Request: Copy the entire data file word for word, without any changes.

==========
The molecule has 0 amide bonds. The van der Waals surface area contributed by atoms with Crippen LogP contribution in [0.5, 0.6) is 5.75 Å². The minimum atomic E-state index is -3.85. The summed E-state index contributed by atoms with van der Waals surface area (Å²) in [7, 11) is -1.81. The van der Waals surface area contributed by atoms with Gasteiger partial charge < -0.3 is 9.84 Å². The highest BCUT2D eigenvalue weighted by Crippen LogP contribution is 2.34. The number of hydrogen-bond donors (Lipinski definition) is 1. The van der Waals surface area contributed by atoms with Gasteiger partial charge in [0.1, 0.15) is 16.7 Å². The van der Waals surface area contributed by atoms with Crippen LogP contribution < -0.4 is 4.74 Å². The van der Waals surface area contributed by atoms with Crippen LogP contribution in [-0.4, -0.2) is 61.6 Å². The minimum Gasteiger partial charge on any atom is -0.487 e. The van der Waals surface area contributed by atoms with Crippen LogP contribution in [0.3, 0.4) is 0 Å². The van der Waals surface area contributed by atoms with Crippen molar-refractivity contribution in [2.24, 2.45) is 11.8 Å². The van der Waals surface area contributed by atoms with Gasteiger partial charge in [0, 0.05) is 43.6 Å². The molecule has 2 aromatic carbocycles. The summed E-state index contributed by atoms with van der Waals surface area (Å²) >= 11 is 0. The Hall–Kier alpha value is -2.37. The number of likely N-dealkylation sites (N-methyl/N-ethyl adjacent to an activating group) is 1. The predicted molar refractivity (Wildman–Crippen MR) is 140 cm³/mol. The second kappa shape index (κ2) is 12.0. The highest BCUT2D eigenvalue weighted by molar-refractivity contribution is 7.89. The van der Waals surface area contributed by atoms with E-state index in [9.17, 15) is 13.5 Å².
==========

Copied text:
The molecule has 0 amide bonds. The van der Waals surface area contributed by atoms with Crippen LogP contribution in [0.5, 0.6) is 5.75 Å². The minimum atomic E-state index is -3.85. The summed E-state index contributed by atoms with van der Waals surface area (Å²) in [7, 11) is -1.81. The van der Waals surface area contributed by atoms with Gasteiger partial charge < -0.3 is 9.84 Å². The highest BCUT2D eigenvalue weighted by Crippen LogP contribution is 2.34. The number of hydrogen-bond donors (Lipinski definition) is 1. The van der Waals surface area contributed by atoms with Gasteiger partial charge in [0.1, 0.15) is 16.7 Å². The van der Waals surface area contributed by atoms with Crippen LogP contribution < -0.4 is 4.74 Å². The van der Waals surface area contributed by atoms with Crippen LogP contribution in [-0.4, -0.2) is 61.6 Å². The minimum Gasteiger partial charge on any atom is -0.487 e. The van der Waals surface area contributed by atoms with Crippen LogP contribution in [0.3, 0.4) is 0 Å². The van der Waals surface area contributed by atoms with Crippen molar-refractivity contribution in [2.24, 2.45) is 11.8 Å². The van der Waals surface area contributed by atoms with Gasteiger partial charge in [0, 0.05) is 43.6 Å². The molecule has 2 aromatic carbocycles. The summed E-state index contributed by atoms with van der Waals surface area (Å²) >= 11 is 0. The Hall–Kier alpha value is -2.37. The number of likely N-dealkylation sites (N-methyl/N-ethyl adjacent to an activating group) is 1. The predicted molar refractivity (Wildman–Crippen MR) is 140 cm³/mol. The second kappa shape index (κ2) is 12.0. The highest BCUT2D eigenvalue weighted by molar-refractivity contribution is 7.89. The van der Waals surface area contributed by atoms with E-state index in [9.17, 15) is 13.5 Å².